Mallan admits it is easier said than done but insisted it won’t be for the want of trying, convinced that if he can build on an impressive first season at Easter Road, there is no reason why his dream cannot be realised.
Arriving from Barnsley where he had played only nine matches as he watched his move from St Mirren to the English Championship side turn sour, he hit the ground running, an early flurry of spectacular goals leading to 43 appearances and the 23-year-old being named Hibs’ player of the year not only by his own team-mates but also by the supporters.
As Mallan prepares for tonight’s friendly match at home to Newcastle United, his sights are set on raising the standard again. “I was disappointed with the season at Barnsley, but I feel it made me a lot hungrier,” he said.
“I played more than I ever thought I would last season. When I came to Hibs I didn’t know how it would go but it exceeded my expectations with the amount I played. To go from a position of not having a 90-minute game in the space of three or four months and then playing two a week for three weeks, I swear I was blowing.
“It did hit me like a ton of bricks but I loved it. It threw me back into the swing of things. Thankfully I got off to a flyer and it built momentum for me.
“It made me realise that I am a good player. It’s pushed me on this year to make my achievements even higher and see if I can get a sniff of the Scotland squads as well. The only way I can do that is if we play the way we can as a club and stay up towards the top.”
Mallan admitted being thrown into Hibs’ Europa League campaign – against NSi Runavik of the Faroe Islands, Greek side Asteras Tripolis and Ole Gunnar Solskjaer’s Norwegian outfit Molde – rekindled his love for the game.
“My self-confidence has always been high,” he said. “But when you don’t play for a period you do go through stages of not knowing what’s happening.
“To get that feeling back was unbelievable and that feeling opened my eyes up a bit more, that I want to keep this feeling. It’s made me work even harder and pushed me on even more this year.
“Rather than going back to that lull, you want to start pushing even further. With the Scotland thing, it’s a harder goal to get but that can push me more as a player. I want to score more goals, assist more and win more as a team, maybe a cup.”
Watching his old St Mirren buddies John McGinn, pictured, and Lewis Morgan – among others – win full caps has only served to strengthen Mallan’s resolve. He said: “I’ve seen boys at that age group, Oli Burke, John Souttar and Scott McKenna, make the step up.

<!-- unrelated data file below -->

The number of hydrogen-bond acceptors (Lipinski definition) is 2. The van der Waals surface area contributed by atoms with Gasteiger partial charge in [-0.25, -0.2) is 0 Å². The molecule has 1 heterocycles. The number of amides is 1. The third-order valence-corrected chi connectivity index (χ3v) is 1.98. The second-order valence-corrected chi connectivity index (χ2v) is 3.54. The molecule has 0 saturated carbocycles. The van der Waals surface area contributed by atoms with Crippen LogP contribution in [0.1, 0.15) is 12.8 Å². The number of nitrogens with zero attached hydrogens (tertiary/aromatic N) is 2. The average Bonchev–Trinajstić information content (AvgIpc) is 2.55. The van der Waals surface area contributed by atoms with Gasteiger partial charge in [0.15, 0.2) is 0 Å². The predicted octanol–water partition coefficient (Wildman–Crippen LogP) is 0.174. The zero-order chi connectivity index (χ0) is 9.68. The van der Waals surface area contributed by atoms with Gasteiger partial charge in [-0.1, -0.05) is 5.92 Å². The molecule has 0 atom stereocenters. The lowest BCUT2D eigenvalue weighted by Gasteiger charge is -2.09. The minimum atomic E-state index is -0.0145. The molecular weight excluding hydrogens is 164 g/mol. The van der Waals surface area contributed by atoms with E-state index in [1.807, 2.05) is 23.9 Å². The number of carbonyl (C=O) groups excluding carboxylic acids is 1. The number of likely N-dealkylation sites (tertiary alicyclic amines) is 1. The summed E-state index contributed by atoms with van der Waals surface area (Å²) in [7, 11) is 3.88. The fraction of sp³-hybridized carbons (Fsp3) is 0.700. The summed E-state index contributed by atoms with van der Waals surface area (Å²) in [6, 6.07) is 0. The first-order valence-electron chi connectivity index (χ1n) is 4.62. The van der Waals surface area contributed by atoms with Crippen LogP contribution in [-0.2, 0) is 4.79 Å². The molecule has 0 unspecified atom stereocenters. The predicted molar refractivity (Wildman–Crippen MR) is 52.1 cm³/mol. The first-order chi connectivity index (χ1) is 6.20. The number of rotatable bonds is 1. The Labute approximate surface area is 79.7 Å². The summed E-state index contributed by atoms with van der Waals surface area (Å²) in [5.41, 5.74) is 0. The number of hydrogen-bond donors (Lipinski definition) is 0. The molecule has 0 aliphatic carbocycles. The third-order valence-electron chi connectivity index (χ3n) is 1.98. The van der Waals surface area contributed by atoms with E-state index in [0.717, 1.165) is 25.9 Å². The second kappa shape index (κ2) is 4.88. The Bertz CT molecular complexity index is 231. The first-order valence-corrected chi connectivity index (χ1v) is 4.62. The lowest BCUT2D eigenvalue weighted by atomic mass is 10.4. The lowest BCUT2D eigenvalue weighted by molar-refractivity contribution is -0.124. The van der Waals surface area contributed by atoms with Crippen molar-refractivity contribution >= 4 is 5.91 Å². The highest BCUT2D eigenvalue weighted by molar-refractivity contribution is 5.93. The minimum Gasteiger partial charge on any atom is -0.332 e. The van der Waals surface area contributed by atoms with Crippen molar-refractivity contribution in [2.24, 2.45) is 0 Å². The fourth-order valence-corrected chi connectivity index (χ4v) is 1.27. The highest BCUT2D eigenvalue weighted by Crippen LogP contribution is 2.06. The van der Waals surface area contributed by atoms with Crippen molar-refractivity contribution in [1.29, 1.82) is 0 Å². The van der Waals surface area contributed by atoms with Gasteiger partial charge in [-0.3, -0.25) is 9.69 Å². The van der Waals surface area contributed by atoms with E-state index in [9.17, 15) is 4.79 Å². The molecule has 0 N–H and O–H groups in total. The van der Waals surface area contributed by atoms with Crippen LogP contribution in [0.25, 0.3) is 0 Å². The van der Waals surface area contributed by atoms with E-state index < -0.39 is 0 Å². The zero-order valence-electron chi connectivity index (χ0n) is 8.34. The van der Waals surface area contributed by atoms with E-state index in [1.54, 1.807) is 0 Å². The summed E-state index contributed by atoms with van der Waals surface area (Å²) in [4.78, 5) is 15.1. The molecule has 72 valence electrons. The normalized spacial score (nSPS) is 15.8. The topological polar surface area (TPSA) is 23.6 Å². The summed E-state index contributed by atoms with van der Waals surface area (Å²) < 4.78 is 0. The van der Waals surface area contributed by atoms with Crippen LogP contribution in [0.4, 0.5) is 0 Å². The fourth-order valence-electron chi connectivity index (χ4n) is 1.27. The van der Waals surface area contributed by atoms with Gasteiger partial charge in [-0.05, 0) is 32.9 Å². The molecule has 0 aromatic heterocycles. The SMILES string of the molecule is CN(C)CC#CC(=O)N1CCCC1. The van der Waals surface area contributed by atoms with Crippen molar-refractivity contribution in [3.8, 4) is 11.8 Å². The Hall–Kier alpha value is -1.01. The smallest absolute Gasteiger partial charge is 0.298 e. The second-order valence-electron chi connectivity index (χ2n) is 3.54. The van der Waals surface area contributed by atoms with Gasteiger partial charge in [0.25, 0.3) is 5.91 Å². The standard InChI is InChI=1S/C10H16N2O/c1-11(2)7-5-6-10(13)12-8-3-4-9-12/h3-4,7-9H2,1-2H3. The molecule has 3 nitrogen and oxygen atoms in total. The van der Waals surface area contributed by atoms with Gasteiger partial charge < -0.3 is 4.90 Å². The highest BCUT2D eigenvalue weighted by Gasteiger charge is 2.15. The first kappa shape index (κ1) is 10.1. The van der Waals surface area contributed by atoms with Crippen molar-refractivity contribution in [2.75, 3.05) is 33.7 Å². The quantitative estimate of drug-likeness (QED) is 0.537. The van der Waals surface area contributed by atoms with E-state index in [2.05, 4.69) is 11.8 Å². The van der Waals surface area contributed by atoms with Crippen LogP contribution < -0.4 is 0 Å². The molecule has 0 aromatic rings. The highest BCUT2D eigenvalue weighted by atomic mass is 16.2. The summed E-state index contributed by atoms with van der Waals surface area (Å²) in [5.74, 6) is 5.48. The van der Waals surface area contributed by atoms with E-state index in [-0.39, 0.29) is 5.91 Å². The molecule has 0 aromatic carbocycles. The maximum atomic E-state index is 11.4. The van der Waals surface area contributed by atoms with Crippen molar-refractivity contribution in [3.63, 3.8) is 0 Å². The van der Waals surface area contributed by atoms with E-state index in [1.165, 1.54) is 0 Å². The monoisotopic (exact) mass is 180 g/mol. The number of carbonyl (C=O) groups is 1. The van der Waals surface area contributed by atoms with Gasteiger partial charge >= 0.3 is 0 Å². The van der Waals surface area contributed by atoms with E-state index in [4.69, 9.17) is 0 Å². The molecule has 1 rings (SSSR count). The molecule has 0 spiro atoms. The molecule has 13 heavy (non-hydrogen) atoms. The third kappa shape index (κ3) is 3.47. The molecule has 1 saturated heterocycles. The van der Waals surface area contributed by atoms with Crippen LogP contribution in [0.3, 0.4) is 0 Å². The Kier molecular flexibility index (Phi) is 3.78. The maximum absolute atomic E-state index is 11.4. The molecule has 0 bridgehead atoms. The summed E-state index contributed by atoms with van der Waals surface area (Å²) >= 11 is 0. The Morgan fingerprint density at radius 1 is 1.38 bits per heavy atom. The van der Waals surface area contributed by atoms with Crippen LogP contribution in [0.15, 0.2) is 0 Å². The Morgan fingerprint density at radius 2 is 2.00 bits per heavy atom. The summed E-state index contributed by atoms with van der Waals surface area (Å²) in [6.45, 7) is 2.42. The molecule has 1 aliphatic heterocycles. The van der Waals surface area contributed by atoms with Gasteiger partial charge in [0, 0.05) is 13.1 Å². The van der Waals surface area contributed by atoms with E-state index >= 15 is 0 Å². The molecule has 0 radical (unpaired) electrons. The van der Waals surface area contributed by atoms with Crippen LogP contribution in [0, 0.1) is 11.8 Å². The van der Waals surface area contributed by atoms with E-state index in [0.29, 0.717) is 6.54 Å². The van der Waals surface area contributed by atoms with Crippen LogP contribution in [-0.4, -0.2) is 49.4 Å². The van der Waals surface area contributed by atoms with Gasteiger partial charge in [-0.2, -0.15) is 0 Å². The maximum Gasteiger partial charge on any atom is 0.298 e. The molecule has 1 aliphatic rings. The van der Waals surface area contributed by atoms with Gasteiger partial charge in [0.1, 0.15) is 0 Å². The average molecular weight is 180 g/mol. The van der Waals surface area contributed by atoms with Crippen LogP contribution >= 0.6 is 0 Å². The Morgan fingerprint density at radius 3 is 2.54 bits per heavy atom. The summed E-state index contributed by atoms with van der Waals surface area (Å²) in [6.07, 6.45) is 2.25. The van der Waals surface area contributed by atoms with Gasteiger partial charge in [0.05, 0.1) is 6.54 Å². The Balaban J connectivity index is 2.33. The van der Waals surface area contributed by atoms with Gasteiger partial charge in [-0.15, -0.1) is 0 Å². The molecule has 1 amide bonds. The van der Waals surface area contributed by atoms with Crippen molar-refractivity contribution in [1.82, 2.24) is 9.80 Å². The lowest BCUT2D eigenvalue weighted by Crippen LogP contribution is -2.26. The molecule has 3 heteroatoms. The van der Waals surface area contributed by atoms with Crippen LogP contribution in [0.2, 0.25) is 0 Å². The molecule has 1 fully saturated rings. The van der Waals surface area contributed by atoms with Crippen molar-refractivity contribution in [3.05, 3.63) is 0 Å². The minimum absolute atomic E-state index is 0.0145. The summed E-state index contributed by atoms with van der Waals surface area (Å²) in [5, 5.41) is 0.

“I’ve spoken to Lewis Stevenson who went away with Scotland last summer and he loved it. I’ve seen Sparky (Marc McNulty) come in, score a few goals and get in the Scotland squad. I’ve seen them do it and now I feel it’s my turn.
“You know the pathway is there for young players and guys who are doing well in the Scottish league but first and foremost I need to put the performances in at Hibs to be up there.”
Pointing out he has Premier League players such as McGinn, Kenny McLean and Scott Tominay to compete with for a place in Scotland manager Steve Clarke’s midfield, Mallan conceded: “It’s not easy to get in but it just means I need to be even better to get a chance – it’s a challenge I’m up for.
“I’ve looked at the midfield and it’s not short of options with the guys in England and players at Celtic and Rangers, but it’s something I really want to do.”
On the club front, Mallan believes playing in the early stages of the Betfred Cup has made him and his team-mates all the hungrier for Europa League football next season.
Paul Heckingbottom’s side have negotiated matches with Stirling Albion, Alloa Athletic, Arbroath and Elgin City to earn a tie at home to Morton in the last 16 of the competition.
Mallan said it has brought back memories of this time last year when he made his Hibs debut against NSI Runavik before going on to play against Asteras Tripolis and then Molde.
He said: “I was in the door two minutes and I was straight into a Europa League game, which I’d not been involved in before. It was amazing and the games I played in were brilliant, one of the highest stages in the world. It’s sad we never made it through, but I feel we should be up there testing ourselves against some of the best opposition in the world. It’ll make us hungrier to get back there again.”